I'm Almost Always Running Late, So I Asked a Psychologist What to Do

True story: Shortly before I moved into my current apartment, my roommate-to-be (who also happens to be one of my best friends) told me that one of the things she most anticipated about living together was to "finally see what the hell takes you so long all the time." It's been two months since she started witnessing my chronic lateness firsthand, and she'd probably tell you that she still has no insight into this terrible, no good, very bad habit—and that's probably because I don't even have a clue how it got so bad.

I'm that friend who tells you she's "on her way!" when she's still scrambling to put her makeup on, the one who always fails to account for traffic and rushes into the bar, completely frazzled, to meet you for the drinks we were supposed to start having 20 minutes ago. I consider the fact that I've never missed a flight or a meeting to be something of a small miracle, if not indicative that I am technically capable of being on time. No one needs to tell me that my defiance of any kind of punctuality is rude or inconsiderate—I know these things. And it's not for lack of trying: I pick out my outfit the night before and I try to leave 10 minutes earlier. Still, I find myself scrambling as the clock runs down, searching for my keys and my phone and my lip balm even as I can sense the growing disappointment of the person or people waiting for me.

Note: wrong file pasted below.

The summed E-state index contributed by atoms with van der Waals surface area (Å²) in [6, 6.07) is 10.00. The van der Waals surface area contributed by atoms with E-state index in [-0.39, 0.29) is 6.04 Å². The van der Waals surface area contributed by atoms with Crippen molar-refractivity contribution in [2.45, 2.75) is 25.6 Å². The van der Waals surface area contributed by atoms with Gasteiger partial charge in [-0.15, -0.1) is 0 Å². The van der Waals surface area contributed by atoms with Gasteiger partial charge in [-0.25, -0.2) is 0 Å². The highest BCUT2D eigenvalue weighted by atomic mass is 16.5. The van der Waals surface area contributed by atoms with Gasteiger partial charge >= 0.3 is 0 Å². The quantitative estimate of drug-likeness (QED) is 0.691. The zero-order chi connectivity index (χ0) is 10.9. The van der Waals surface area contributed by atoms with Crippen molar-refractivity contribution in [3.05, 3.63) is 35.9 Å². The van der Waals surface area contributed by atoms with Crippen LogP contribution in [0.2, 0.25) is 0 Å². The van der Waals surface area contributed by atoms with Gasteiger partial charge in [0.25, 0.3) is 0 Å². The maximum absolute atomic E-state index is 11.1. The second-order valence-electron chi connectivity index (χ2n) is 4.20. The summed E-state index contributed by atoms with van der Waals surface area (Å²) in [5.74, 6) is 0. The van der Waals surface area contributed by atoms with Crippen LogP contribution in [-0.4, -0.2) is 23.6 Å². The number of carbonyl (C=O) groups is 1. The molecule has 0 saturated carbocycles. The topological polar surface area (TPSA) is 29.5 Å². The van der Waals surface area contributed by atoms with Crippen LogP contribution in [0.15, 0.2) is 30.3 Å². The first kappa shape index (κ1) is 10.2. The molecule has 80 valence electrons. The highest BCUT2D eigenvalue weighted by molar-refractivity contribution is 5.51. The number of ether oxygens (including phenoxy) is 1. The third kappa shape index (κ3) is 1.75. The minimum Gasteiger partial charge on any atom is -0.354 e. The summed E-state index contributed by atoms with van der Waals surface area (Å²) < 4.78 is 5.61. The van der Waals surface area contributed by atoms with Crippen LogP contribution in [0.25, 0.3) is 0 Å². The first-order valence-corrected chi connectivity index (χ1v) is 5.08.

It's an interesting phenomenon in that I'm someone who otherwise cares very much that others see me as polite and respectful—and, quite frankly, as a fully functioning adult. When I'm running late, I am not unbothered or apathetic; to the contrary, I am painfully aware that I am wasting someone else's time and that this alone could reflect badly on how I'm perceived as a person. Nonetheless, the habit remains—which has made me start to wonder if there's something deeper at play.

It turns out I might be on to something. "Sometimes habitual lateness is simply a reflection of poor organization and planning skills," says Lindsay Henderson, PsyD, a psychologist who treats patients via telehealth app LiveHealth Online. But, she says, those organization skills don't exist in a vacuum. They're an extension of our psychological disposition—and there could be a number of factors that shape this particular habit. Keep reading to find out more about what contributes to habitual lateness and how to work toward being more punctual.